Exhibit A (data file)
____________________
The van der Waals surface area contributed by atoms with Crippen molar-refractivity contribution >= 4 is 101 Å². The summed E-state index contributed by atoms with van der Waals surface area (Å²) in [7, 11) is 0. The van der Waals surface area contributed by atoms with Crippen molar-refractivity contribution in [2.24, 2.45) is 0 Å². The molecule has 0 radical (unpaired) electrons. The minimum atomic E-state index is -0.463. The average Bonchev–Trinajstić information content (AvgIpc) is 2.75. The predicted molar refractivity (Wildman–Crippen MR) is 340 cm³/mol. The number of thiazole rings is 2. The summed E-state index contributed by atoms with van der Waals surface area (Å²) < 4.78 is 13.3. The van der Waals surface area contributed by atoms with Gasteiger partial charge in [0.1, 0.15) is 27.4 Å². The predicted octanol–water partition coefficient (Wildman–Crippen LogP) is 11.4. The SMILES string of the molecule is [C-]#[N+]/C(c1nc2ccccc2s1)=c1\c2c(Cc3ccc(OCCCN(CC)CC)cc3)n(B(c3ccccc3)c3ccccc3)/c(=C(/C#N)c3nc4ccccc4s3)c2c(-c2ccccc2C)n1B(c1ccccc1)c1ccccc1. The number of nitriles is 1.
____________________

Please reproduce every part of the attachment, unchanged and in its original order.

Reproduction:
The van der Waals surface area contributed by atoms with Crippen molar-refractivity contribution >= 4 is 101 Å². The summed E-state index contributed by atoms with van der Waals surface area (Å²) in [7, 11) is 0. The van der Waals surface area contributed by atoms with Crippen molar-refractivity contribution in [2.24, 2.45) is 0 Å². The molecule has 0 radical (unpaired) electrons. The minimum atomic E-state index is -0.463. The average Bonchev–Trinajstić information content (AvgIpc) is 2.75. The predicted molar refractivity (Wildman–Crippen MR) is 340 cm³/mol. The number of thiazole rings is 2. The summed E-state index contributed by atoms with van der Waals surface area (Å²) < 4.78 is 13.3. The van der Waals surface area contributed by atoms with Gasteiger partial charge in [0.1, 0.15) is 27.4 Å². The predicted octanol–water partition coefficient (Wildman–Crippen LogP) is 11.4. The SMILES string of the molecule is [C-]#[N+]/C(c1nc2ccccc2s1)=c1\c2c(Cc3ccc(OCCCN(CC)CC)cc3)n(B(c3ccccc3)c3ccccc3)/c(=C(/C#N)c3nc4ccccc4s3)c2c(-c2ccccc2C)n1B(c1ccccc1)c1ccccc1. The number of nitriles is 1.